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May Fly

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About May Fly

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  1. Hi Thanks for the reply. Yes I know they can still ask nicely for payment but must stop if the debt is Statute Barred and that the debtor makes it clear they will not pay. I know I could point that out, but will they write again next year with another 'annual statement'? And once I confirm my address (I've ignored everything for 6 years since I stated my position to then all) what's to stop them simply selling the debt on? Telling them I won't pay and it's SB won't stop them holding and processing my data will it? In my mind they shouldn't have my data anyway because there isn't a credit agreement (so no debt), and anything that did exist is more than 6 years old and should be destroyed.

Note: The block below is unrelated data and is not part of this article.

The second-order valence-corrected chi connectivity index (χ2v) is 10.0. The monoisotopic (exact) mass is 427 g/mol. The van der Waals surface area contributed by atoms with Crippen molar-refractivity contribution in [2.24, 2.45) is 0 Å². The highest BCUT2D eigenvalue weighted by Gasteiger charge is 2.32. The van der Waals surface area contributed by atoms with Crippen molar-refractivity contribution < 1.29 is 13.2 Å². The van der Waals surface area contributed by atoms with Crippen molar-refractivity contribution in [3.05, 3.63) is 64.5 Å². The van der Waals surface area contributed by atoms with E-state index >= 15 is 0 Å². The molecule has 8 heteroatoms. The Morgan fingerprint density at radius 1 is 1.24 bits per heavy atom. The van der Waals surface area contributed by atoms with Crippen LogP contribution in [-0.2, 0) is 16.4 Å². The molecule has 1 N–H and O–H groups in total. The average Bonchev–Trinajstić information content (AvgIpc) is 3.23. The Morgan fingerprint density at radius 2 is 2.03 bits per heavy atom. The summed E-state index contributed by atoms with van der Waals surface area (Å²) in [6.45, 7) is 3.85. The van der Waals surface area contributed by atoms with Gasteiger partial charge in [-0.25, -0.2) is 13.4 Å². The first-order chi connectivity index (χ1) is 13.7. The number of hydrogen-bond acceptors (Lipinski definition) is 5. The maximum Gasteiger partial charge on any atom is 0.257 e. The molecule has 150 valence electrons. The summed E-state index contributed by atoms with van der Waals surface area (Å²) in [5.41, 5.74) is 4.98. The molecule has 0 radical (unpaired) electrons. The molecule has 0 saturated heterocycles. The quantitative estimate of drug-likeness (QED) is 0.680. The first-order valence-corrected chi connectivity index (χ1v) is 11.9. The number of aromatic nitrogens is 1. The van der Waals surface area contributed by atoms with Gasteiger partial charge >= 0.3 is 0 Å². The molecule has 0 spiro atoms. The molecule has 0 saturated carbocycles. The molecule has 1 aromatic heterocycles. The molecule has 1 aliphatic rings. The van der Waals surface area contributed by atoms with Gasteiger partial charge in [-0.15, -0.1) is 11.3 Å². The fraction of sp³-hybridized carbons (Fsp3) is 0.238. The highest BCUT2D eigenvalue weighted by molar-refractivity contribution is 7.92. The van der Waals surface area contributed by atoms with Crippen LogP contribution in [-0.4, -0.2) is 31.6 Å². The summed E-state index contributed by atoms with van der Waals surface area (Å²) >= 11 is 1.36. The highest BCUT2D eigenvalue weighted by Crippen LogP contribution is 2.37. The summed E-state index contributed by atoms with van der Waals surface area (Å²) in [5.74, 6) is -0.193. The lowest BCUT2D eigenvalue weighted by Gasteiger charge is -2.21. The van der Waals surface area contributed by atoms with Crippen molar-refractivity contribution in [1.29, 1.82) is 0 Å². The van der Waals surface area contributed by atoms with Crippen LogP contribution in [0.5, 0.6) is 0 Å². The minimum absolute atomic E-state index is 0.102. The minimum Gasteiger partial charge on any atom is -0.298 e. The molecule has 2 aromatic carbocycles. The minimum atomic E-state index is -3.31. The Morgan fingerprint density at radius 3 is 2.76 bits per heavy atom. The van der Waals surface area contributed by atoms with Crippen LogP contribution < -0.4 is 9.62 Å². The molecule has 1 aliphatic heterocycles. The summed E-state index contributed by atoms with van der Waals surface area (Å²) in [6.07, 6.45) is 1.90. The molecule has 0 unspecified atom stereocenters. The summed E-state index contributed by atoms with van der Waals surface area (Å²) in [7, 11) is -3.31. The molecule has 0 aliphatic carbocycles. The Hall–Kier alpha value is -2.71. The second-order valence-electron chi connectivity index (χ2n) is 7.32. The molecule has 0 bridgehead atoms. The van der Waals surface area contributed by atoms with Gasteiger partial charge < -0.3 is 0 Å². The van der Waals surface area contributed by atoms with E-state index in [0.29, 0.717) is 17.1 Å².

2. Hi everyone, long time since I posted, have been keeping my head down after finding a strategy for my debts and uncooperative/unreasonable/deceitful 'creditors'. my strategy, devised at a time of severe ill health was to work out who didn't have valid agreements and claims and to tell them the facts and to sod off, and those who did have a rightful claim were offered a token sum as F&F. The first group claimed I was wrong, or simply ignored me, and the latter either demanded full settlement or ignored me. Either way, anything arriving after their response to my statement of facts was ignored - my position was clear and I wasn't going to waste time arguing. If they were convinced of their position, they could take legal action. The strategy worked because they lost interest in me. Now, 6 years later, an ugly vision has reappeared, but it pre-empts my intention to ask for help in making sure everything truly has gone away. This problem concerns HBOS who were awful to deal with. Getting simple responses from them was impossible, and at one point I was forwarding their responses to my complaints to their Secretary asking him to clarify the rubbish that was supposed to be answers to my complaints. In 2009 I started investigating the status of the account, and following the collective wisdom of this site, my CCA was a recon, and the DSAR resulted in a 2 page document. One page for my address etc (pre-filled when sent to me), the 2nd page was clauses/conditions. The last clause was 1.8 and it referred to another clause, 8.2 which gave them the right to vary the conditions. I considered the agreement incomplete (where were clauses 1.9 - 8 and maybe more?) and wrote advising them. I received more info, and again wrote that I still didn't have what I considered a complete agreement, and there were other things missing from the DSAR - fees paid, manual interventions etc. In short, I never received any more of the agreement. In early Aug 2010, I wrote to the Secretary (3rd letter) saying they didn't have an agreement, and so could not recover anything, quoting WILSON and THE FIRST COUNTY TRUST LIMITED in the High Court, [2001] EWCA Civ 633. The Judges commented : "In effect, the creditor – by failing to ensure that he obtained a document signed by the debtor which contained all the prescribed terms – must …….be taken to have made a voluntary disposition, or gift, of the loan monies to the debtor. The creditor had chosen to part with the monies in circumstances in which it was never entitled to have them repaid." I considered HBOS fell in this category. HBOS had also issued a dodgy default notice (this was at the time of the 'unlawfully repudiated' defence). Whilst stating several times that I did not consider any debt existed, and that no agreement existed, I complained that they were processing my data and passing it to debt collectors, in breach of the Data Protection Act. I asked them to stop processing the data, prevent others from doing so, remove the default on my Credit file etc. They never replied. Things went quiet. In June 2014 I got a letter from Lowell saying I had been advised by another Lowell company that they had bought the debt. I hadn't had any such notice (no surprise) and as I didn't consider any debt/agreement existed, and as I had not received any evidence that Lowell had any contract with me, I ignored it. Things went quiet again. I have just received another letter from Lowell - an "Annual Statement" "for information only as required by the Consumer Credit Act 1974" covering the period June 2014 to June 2016. (Obviously Lowell have a problem with understanding what 'annual' means lol). The balance quoted is the balance quoted by HBOS so there hasn't been anything added/deducted to the balance. Now, in my own mind, they don't have an agreement. The account was opened in 2005, HBOS couldn't supply the agreement in 2010, and there is even less chance of it being produced now. There is no way I am paying anything to this account. My quandary is that I am concerned about how much info is still out there concerning my accounts. Lowell are obviously still holding my data even though it was just over 6 years ago that I stated firmly that as no agreement existed, no debt existed either (using words from the High Court judge - the money had been gifted to me). I think they are in breach of the DPA by holding my data without my agreement, and as the account was closed in Aug 2009 it is past the 6 years rule anyway. The statement says it is for information only - is that usual or an admission that the debt is unenforceable? I wrote to all creditors in July/Aug 2010 either telling them the debt was unenforceable or offering a one-off F&F. As a result, all my debts are at least 6 years old since last being acknowledged, and my concern is that the cycle of demands will start again as the dregs of debt collection start a last gasp effort to recover something. I am concerned about using Noddle or Clearscore because I am not on the electoral register and am worried that updating my credit file will simply start the cycle of demands again. I have been waiting until I am positive more than 6 years has elapsed so that everything is statute barred and I guess that time is now. Hopefully everything will have gone from my file but what do I do if it hasn't? and what do I do about the dregs that are obviously still processing 6 YO data as Lowell obviously are?